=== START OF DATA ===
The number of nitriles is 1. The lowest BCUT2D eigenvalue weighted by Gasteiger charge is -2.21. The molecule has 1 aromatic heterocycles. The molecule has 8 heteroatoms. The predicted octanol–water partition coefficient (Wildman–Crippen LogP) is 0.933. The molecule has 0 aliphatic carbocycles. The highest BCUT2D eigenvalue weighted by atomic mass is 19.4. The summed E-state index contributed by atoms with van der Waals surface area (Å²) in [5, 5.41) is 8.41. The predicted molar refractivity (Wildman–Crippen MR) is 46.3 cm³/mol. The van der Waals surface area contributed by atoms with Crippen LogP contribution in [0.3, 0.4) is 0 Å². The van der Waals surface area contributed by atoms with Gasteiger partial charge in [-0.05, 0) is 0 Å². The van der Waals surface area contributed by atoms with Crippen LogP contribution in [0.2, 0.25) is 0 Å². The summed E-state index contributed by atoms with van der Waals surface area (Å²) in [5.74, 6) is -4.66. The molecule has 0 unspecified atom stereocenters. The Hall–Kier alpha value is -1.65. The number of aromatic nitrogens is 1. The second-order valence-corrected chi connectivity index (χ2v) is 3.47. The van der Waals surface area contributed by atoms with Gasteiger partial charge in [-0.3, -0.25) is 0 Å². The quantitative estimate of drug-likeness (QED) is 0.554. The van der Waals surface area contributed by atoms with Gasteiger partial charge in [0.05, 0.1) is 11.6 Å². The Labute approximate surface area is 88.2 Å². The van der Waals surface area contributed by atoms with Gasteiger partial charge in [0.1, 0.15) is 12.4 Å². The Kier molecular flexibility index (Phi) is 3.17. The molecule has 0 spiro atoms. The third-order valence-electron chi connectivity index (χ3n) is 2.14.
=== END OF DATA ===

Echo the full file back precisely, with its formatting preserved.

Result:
The number of nitriles is 1. The lowest BCUT2D eigenvalue weighted by Gasteiger charge is -2.21. The molecule has 1 aromatic heterocycles. The molecule has 8 heteroatoms. The predicted octanol–water partition coefficient (Wildman–Crippen LogP) is 0.933. The molecule has 0 aliphatic carbocycles. The highest BCUT2D eigenvalue weighted by atomic mass is 19.4. The summed E-state index contributed by atoms with van der Waals surface area (Å²) in [5, 5.41) is 8.41. The predicted molar refractivity (Wildman–Crippen MR) is 46.3 cm³/mol. The van der Waals surface area contributed by atoms with Crippen LogP contribution in [0.3, 0.4) is 0 Å². The van der Waals surface area contributed by atoms with Gasteiger partial charge in [-0.05, 0) is 0 Å². The van der Waals surface area contributed by atoms with Crippen LogP contribution in [0.2, 0.25) is 0 Å². The summed E-state index contributed by atoms with van der Waals surface area (Å²) in [5.74, 6) is -4.66. The molecule has 0 unspecified atom stereocenters. The Hall–Kier alpha value is -1.65. The number of aromatic nitrogens is 1. The second-order valence-corrected chi connectivity index (χ2v) is 3.47. The van der Waals surface area contributed by atoms with Gasteiger partial charge in [-0.3, -0.25) is 0 Å². The quantitative estimate of drug-likeness (QED) is 0.554. The van der Waals surface area contributed by atoms with Gasteiger partial charge in [0.05, 0.1) is 11.6 Å². The Labute approximate surface area is 88.2 Å². The van der Waals surface area contributed by atoms with Gasteiger partial charge in [0.1, 0.15) is 12.4 Å². The Kier molecular flexibility index (Phi) is 3.17. The molecule has 0 spiro atoms. The third-order valence-electron chi connectivity index (χ3n) is 2.14.